While several studies have been made in the field of New Brunswick education, no comprehensive or detailed history of the educational development of the province, based upon extensive archival research, has been published, nor so far as I am aware, has such a history been written. Certainly no attempt has been made to set developments in New Brunswick education against the social political, and economic background of the province, or to relate them to the wider field of educational movements in Britain, Europe, the United States, and other parts of British North America. For this reason the present work, in which such an attempt has been made, may be of some interest to the student of the history of ideas and institutions. While possibly of primary concern to the people of New Brunswick, it will, I hope, make some contribution to the cultural history of Canada.
Research into the manuscript, newspaper, book, and pamphlet collections contained in many of the archives and libraries of eastern Canada has enabled me to give a more comprehensive account of the flow of educational ideas and intellectual changes than would have been possible if the material used had been confined to the obvious printed sources. The subject has not been conceived as a succession of anecdotes or biographies, but rather as an aspect of a developing society treated in its relation to a general social and cultural context. Consequently no attempt has been made to enlarge upon the lives and personalities of educational officials, except in the cases of Marshall d'Avray and Theodore Rand who were responsible for inaugurating changes and determining policy in the two most crucial periods in the history of the province. The influence of the New England States, and the general significance of regionalism have been suggested whenever possible. I am well aware of many defects and deficiencies, for some of which I plead exigencies of time and space. The lack of an index is a serious omission, but the detailed table of contents will, I trust provide a useful substitute.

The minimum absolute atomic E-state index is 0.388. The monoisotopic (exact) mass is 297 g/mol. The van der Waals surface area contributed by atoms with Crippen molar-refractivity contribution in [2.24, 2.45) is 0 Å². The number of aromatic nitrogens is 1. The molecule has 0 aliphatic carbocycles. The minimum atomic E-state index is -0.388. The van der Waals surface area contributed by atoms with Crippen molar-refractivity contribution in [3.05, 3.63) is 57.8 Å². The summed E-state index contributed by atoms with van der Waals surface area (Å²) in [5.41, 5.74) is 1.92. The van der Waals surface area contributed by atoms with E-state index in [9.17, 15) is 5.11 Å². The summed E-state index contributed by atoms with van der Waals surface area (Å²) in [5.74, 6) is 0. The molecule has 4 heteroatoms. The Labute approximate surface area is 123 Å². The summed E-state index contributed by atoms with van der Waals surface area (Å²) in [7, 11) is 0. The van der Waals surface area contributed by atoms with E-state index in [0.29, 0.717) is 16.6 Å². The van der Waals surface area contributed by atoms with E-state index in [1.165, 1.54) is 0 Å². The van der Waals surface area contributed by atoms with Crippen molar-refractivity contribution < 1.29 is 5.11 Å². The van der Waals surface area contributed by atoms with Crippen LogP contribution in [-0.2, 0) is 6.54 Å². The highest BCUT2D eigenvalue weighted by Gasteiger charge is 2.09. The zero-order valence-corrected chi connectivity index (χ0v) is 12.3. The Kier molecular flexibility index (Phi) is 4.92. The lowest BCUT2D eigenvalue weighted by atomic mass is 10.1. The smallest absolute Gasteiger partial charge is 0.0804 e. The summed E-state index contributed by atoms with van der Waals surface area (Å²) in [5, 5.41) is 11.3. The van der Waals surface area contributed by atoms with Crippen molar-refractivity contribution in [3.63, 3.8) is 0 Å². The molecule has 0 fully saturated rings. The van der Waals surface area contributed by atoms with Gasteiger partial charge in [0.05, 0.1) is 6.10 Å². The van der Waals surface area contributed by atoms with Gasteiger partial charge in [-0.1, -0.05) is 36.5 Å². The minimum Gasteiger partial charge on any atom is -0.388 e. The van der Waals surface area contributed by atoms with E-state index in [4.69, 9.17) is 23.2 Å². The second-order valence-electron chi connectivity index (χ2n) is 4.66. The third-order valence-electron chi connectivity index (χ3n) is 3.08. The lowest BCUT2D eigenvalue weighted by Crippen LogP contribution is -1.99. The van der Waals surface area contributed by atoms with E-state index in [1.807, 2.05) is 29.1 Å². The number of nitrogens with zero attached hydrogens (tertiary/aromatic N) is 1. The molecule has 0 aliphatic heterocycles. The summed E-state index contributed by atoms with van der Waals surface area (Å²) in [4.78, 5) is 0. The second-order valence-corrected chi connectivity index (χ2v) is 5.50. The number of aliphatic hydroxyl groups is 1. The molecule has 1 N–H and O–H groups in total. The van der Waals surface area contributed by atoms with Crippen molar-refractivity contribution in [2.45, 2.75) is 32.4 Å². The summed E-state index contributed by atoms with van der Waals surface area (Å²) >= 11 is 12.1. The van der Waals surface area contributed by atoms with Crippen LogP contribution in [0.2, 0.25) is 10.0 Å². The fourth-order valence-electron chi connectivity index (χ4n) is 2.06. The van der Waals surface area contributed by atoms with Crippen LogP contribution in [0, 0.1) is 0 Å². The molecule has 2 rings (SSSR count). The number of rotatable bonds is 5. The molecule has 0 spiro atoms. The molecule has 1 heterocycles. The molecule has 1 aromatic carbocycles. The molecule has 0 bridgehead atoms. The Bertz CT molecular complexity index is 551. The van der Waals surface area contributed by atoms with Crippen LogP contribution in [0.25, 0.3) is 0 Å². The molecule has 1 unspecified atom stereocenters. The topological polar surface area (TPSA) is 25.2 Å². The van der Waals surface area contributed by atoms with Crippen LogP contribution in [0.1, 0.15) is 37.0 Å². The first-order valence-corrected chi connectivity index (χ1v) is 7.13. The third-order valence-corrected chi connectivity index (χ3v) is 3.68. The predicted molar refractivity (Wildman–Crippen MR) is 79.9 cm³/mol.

I acknowledge gratefully the financial assistance of a fellowship at the University of New Brunswick which has made possible the writing of this master s essay, and I express my warmest appreciation to the Campbellton School board for their generosity in granting me two years leave of absence from my teaching position. I am grateful to the staff of the Public Archives of Canada, particularly to Miss Norah Storey; to Miss Estelle Vaughan and the other members of the staff of the Saint John Free Public Library; to Dr. J. Clarence Webster, C. M. G., and to Miss Margaret Evans of the New Brunswick Museum for the courtesy with which they facilitated my research work. To Mrs. M. J. Thompson, Librarian at the University of New Brunswick, and to the entire library staff of the University, I am deeply indebted for the more than ordinary facilities which they placed at my disposal. Miss Louise Manny of Newcastle not only gave me encouragement but she and Dr. Lilian Maxwell generously offered the use of valuable material in their possession. Dr. A. S. MacFarlane,

until recently the Chief Superintendent of Education and Dr. Fletcher Peacock, Director of Educational Services and Chief Superintendent of Education of New Brunswick, co-operated in every way in my search for material at the Education Office. The Honorable J. B. McNair, Premier of the province, and Mr. Justice Bacon Dickson, until recently the Deputy Attorney General, readily placed at the disposal of the Department of History of the University archival material In the vault of the Executive Council. Messrs. Houghton, Mifflin Company of Boston, have kindly given me permission to quote from Professor D. G. Creighton's brilliant interpretation of Canadian history, “Dominion of the North” . To these, and to those others who assisted me in various ways, I express my sincere thanks.
My greatest debt is to Dr. A. G. Bailey, head of the Department of History of the University of New Brunswick. But for his faith this book would not have been begun, and without his encouragement and assistance it could never have been completed. In that sense it belongs to him as well as to me. I must, however, bear final responsibility for any faults which may be found in the work. I am grateful also to Miss Frances Firth, of the Department of History, for her assistance in reading the proofs.
Campbellton, N. B.